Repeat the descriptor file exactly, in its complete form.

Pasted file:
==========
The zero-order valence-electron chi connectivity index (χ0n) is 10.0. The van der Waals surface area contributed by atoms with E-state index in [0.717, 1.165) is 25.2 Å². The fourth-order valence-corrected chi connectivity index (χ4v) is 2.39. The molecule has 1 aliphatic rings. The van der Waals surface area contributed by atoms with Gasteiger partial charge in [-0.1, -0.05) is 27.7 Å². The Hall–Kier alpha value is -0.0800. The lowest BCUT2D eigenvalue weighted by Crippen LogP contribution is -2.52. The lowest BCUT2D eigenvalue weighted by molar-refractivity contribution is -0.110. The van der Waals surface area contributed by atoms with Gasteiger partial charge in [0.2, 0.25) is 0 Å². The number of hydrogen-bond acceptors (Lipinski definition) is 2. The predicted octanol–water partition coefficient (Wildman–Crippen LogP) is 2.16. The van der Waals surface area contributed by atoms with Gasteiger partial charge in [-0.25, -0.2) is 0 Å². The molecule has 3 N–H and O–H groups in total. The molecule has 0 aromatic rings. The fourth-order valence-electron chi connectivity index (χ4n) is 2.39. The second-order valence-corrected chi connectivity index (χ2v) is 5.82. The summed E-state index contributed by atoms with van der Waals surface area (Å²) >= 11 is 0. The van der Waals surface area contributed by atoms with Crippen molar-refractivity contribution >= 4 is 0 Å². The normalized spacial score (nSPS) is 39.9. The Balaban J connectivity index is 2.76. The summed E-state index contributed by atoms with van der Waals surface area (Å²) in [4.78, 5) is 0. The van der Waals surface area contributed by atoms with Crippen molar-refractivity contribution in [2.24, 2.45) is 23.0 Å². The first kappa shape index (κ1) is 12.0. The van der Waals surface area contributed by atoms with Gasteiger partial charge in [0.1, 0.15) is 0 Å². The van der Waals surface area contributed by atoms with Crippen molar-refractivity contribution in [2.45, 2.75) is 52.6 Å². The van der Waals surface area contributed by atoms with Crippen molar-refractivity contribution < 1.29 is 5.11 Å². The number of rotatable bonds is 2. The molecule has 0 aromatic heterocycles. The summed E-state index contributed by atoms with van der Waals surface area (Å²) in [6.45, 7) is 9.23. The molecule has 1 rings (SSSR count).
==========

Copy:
The zero-order valence-electron chi connectivity index (χ0n) is 10.0. The van der Waals surface area contributed by atoms with E-state index in [0.717, 1.165) is 25.2 Å². The fourth-order valence-corrected chi connectivity index (χ4v) is 2.39. The molecule has 1 aliphatic rings. The van der Waals surface area contributed by atoms with Gasteiger partial charge in [-0.1, -0.05) is 27.7 Å². The Hall–Kier alpha value is -0.0800. The lowest BCUT2D eigenvalue weighted by Crippen LogP contribution is -2.52. The lowest BCUT2D eigenvalue weighted by molar-refractivity contribution is -0.110. The van der Waals surface area contributed by atoms with Gasteiger partial charge in [0.2, 0.25) is 0 Å². The number of hydrogen-bond acceptors (Lipinski definition) is 2. The predicted octanol–water partition coefficient (Wildman–Crippen LogP) is 2.16. The van der Waals surface area contributed by atoms with Gasteiger partial charge in [-0.25, -0.2) is 0 Å². The molecule has 3 N–H and O–H groups in total. The molecule has 0 aromatic rings. The fourth-order valence-electron chi connectivity index (χ4n) is 2.39. The second-order valence-corrected chi connectivity index (χ2v) is 5.82. The summed E-state index contributed by atoms with van der Waals surface area (Å²) >= 11 is 0. The van der Waals surface area contributed by atoms with Crippen molar-refractivity contribution >= 4 is 0 Å². The normalized spacial score (nSPS) is 39.9. The Balaban J connectivity index is 2.76. The summed E-state index contributed by atoms with van der Waals surface area (Å²) in [4.78, 5) is 0. The van der Waals surface area contributed by atoms with Crippen molar-refractivity contribution in [2.24, 2.45) is 23.0 Å². The first kappa shape index (κ1) is 12.0. The van der Waals surface area contributed by atoms with Gasteiger partial charge in [0.1, 0.15) is 0 Å². The van der Waals surface area contributed by atoms with Crippen molar-refractivity contribution in [2.45, 2.75) is 52.6 Å². The van der Waals surface area contributed by atoms with Crippen molar-refractivity contribution < 1.29 is 5.11 Å². The number of rotatable bonds is 2. The molecule has 0 aromatic heterocycles. The summed E-state index contributed by atoms with van der Waals surface area (Å²) in [6.45, 7) is 9.23. The molecule has 1 rings (SSSR count).